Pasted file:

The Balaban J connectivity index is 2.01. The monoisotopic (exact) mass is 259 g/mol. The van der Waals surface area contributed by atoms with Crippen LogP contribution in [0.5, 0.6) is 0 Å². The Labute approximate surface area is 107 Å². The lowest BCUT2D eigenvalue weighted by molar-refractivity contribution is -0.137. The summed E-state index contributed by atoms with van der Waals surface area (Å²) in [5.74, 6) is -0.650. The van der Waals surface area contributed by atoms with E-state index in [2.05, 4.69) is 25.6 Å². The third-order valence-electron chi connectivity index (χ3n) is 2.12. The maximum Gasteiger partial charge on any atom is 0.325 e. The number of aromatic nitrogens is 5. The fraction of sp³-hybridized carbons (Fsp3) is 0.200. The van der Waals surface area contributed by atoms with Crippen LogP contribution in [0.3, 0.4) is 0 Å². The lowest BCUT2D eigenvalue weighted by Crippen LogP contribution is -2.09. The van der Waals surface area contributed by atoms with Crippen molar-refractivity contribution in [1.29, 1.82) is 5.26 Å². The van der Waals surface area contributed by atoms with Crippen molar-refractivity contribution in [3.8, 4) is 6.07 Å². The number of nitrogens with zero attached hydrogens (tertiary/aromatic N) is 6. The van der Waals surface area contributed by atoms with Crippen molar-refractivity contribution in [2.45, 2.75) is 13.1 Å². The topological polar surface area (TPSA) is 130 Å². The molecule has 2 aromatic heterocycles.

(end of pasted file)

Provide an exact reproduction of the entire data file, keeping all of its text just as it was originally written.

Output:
The Balaban J connectivity index is 2.01. The monoisotopic (exact) mass is 259 g/mol. The van der Waals surface area contributed by atoms with Crippen LogP contribution in [0.5, 0.6) is 0 Å². The Labute approximate surface area is 107 Å². The lowest BCUT2D eigenvalue weighted by molar-refractivity contribution is -0.137. The summed E-state index contributed by atoms with van der Waals surface area (Å²) in [5.74, 6) is -0.650. The van der Waals surface area contributed by atoms with E-state index in [2.05, 4.69) is 25.6 Å². The third-order valence-electron chi connectivity index (χ3n) is 2.12. The maximum Gasteiger partial charge on any atom is 0.325 e. The number of aromatic nitrogens is 5. The fraction of sp³-hybridized carbons (Fsp3) is 0.200. The van der Waals surface area contributed by atoms with Crippen LogP contribution in [0.3, 0.4) is 0 Å². The lowest BCUT2D eigenvalue weighted by Crippen LogP contribution is -2.09. The van der Waals surface area contributed by atoms with Crippen molar-refractivity contribution in [1.29, 1.82) is 5.26 Å². The van der Waals surface area contributed by atoms with Crippen molar-refractivity contribution in [3.8, 4) is 6.07 Å². The number of nitrogens with zero attached hydrogens (tertiary/aromatic N) is 6. The van der Waals surface area contributed by atoms with Crippen molar-refractivity contribution in [2.45, 2.75) is 13.1 Å². The topological polar surface area (TPSA) is 130 Å². The molecule has 2 aromatic heterocycles.